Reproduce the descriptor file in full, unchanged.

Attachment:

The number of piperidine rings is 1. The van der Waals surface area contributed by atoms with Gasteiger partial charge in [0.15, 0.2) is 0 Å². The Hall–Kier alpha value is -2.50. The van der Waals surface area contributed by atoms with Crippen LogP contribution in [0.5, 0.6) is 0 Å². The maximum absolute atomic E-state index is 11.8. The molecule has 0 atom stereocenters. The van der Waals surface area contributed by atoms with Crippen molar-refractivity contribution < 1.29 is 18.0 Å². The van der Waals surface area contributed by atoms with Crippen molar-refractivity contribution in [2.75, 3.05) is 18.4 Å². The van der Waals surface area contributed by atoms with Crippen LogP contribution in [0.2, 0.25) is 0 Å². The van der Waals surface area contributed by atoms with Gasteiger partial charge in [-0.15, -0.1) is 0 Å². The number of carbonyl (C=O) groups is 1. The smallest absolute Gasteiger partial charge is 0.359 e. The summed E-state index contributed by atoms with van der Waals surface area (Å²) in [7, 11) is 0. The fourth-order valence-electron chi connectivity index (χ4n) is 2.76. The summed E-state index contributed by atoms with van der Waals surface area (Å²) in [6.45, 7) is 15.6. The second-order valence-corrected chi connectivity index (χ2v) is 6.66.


The number of piperidine rings is 1. The van der Waals surface area contributed by atoms with Gasteiger partial charge in [0.15, 0.2) is 0 Å². The Hall–Kier alpha value is -2.50. The van der Waals surface area contributed by atoms with Crippen LogP contribution in [0.5, 0.6) is 0 Å². The maximum absolute atomic E-state index is 11.8. The molecule has 0 atom stereocenters. The van der Waals surface area contributed by atoms with Crippen molar-refractivity contribution < 1.29 is 18.0 Å². The van der Waals surface area contributed by atoms with Crippen molar-refractivity contribution in [2.75, 3.05) is 18.4 Å². The van der Waals surface area contributed by atoms with Crippen LogP contribution in [0.2, 0.25) is 0 Å². The van der Waals surface area contributed by atoms with Gasteiger partial charge in [-0.15, -0.1) is 0 Å². The number of carbonyl (C=O) groups is 1. The smallest absolute Gasteiger partial charge is 0.359 e. The summed E-state index contributed by atoms with van der Waals surface area (Å²) in [7, 11) is 0. The fourth-order valence-electron chi connectivity index (χ4n) is 2.76. The summed E-state index contributed by atoms with van der Waals surface area (Å²) in [6.45, 7) is 15.6. The second-order valence-corrected chi connectivity index (χ2v) is 6.66.